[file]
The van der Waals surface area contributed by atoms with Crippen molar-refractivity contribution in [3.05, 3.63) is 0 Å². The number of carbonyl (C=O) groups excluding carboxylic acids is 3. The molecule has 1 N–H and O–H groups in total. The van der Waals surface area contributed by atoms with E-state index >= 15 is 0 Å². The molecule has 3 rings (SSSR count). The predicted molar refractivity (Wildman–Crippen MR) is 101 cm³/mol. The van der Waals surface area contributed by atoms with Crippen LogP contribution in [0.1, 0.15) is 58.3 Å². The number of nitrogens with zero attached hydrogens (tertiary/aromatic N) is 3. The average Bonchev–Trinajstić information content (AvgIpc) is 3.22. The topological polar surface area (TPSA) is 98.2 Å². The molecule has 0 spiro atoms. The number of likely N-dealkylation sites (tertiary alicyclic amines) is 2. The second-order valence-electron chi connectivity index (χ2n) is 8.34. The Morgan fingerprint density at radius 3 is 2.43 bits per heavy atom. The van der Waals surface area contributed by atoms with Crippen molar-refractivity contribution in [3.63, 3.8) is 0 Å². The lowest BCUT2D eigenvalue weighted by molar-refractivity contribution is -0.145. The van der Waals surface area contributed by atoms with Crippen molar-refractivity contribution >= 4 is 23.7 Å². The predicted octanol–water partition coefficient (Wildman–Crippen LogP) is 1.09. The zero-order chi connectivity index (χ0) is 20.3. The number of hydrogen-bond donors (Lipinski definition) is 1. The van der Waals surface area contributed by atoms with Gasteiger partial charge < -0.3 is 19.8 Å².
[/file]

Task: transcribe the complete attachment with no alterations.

The van der Waals surface area contributed by atoms with Crippen molar-refractivity contribution in [3.05, 3.63) is 0 Å². The number of carbonyl (C=O) groups excluding carboxylic acids is 3. The molecule has 1 N–H and O–H groups in total. The van der Waals surface area contributed by atoms with E-state index >= 15 is 0 Å². The molecule has 3 rings (SSSR count). The predicted molar refractivity (Wildman–Crippen MR) is 101 cm³/mol. The van der Waals surface area contributed by atoms with Crippen LogP contribution in [0.1, 0.15) is 58.3 Å². The number of nitrogens with zero attached hydrogens (tertiary/aromatic N) is 3. The average Bonchev–Trinajstić information content (AvgIpc) is 3.22. The topological polar surface area (TPSA) is 98.2 Å². The molecule has 0 spiro atoms. The number of likely N-dealkylation sites (tertiary alicyclic amines) is 2. The second-order valence-electron chi connectivity index (χ2n) is 8.34. The Morgan fingerprint density at radius 3 is 2.43 bits per heavy atom. The van der Waals surface area contributed by atoms with Crippen molar-refractivity contribution in [3.63, 3.8) is 0 Å². The lowest BCUT2D eigenvalue weighted by molar-refractivity contribution is -0.145. The van der Waals surface area contributed by atoms with Crippen molar-refractivity contribution >= 4 is 23.7 Å². The predicted octanol–water partition coefficient (Wildman–Crippen LogP) is 1.09. The zero-order chi connectivity index (χ0) is 20.3. The number of hydrogen-bond donors (Lipinski definition) is 1. The van der Waals surface area contributed by atoms with Gasteiger partial charge < -0.3 is 19.8 Å².